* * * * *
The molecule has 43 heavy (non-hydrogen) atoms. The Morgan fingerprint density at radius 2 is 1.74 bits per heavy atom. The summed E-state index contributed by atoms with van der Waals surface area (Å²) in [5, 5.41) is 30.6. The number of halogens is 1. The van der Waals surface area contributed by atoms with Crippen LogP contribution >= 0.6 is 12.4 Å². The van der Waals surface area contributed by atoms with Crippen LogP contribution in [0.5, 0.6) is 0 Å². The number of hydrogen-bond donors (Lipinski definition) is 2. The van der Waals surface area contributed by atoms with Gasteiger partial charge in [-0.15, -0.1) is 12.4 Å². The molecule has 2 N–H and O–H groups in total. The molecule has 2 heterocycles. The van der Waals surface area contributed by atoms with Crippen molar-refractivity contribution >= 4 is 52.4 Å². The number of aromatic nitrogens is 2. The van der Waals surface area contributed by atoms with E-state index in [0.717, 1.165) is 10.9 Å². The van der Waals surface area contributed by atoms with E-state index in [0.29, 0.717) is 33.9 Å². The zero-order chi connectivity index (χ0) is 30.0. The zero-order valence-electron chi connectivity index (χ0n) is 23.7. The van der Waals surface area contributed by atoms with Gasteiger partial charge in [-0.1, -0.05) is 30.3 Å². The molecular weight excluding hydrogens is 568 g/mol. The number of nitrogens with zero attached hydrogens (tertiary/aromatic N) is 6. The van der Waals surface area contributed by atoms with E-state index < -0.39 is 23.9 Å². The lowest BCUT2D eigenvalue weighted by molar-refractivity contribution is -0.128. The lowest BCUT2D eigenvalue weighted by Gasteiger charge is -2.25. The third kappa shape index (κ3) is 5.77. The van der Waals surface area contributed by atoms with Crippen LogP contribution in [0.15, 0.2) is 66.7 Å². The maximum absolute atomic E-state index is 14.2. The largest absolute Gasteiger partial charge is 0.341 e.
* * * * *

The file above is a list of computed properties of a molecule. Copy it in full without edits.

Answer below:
The molecule has 43 heavy (non-hydrogen) atoms. The Morgan fingerprint density at radius 2 is 1.74 bits per heavy atom. The summed E-state index contributed by atoms with van der Waals surface area (Å²) in [5, 5.41) is 30.6. The number of halogens is 1. The van der Waals surface area contributed by atoms with Crippen LogP contribution >= 0.6 is 12.4 Å². The van der Waals surface area contributed by atoms with Crippen LogP contribution in [0.5, 0.6) is 0 Å². The number of hydrogen-bond donors (Lipinski definition) is 2. The van der Waals surface area contributed by atoms with Gasteiger partial charge in [-0.15, -0.1) is 12.4 Å². The molecule has 2 N–H and O–H groups in total. The molecule has 2 heterocycles. The van der Waals surface area contributed by atoms with Crippen molar-refractivity contribution >= 4 is 52.4 Å². The number of aromatic nitrogens is 2. The van der Waals surface area contributed by atoms with E-state index in [0.717, 1.165) is 10.9 Å². The van der Waals surface area contributed by atoms with E-state index in [0.29, 0.717) is 33.9 Å². The zero-order chi connectivity index (χ0) is 30.0. The zero-order valence-electron chi connectivity index (χ0n) is 23.7. The van der Waals surface area contributed by atoms with Gasteiger partial charge in [-0.1, -0.05) is 30.3 Å². The molecular weight excluding hydrogens is 568 g/mol. The number of nitrogens with zero attached hydrogens (tertiary/aromatic N) is 6. The van der Waals surface area contributed by atoms with E-state index < -0.39 is 23.9 Å². The lowest BCUT2D eigenvalue weighted by molar-refractivity contribution is -0.128. The lowest BCUT2D eigenvalue weighted by Gasteiger charge is -2.25. The third kappa shape index (κ3) is 5.77. The van der Waals surface area contributed by atoms with Crippen LogP contribution in [0.15, 0.2) is 66.7 Å². The maximum absolute atomic E-state index is 14.2. The largest absolute Gasteiger partial charge is 0.341 e.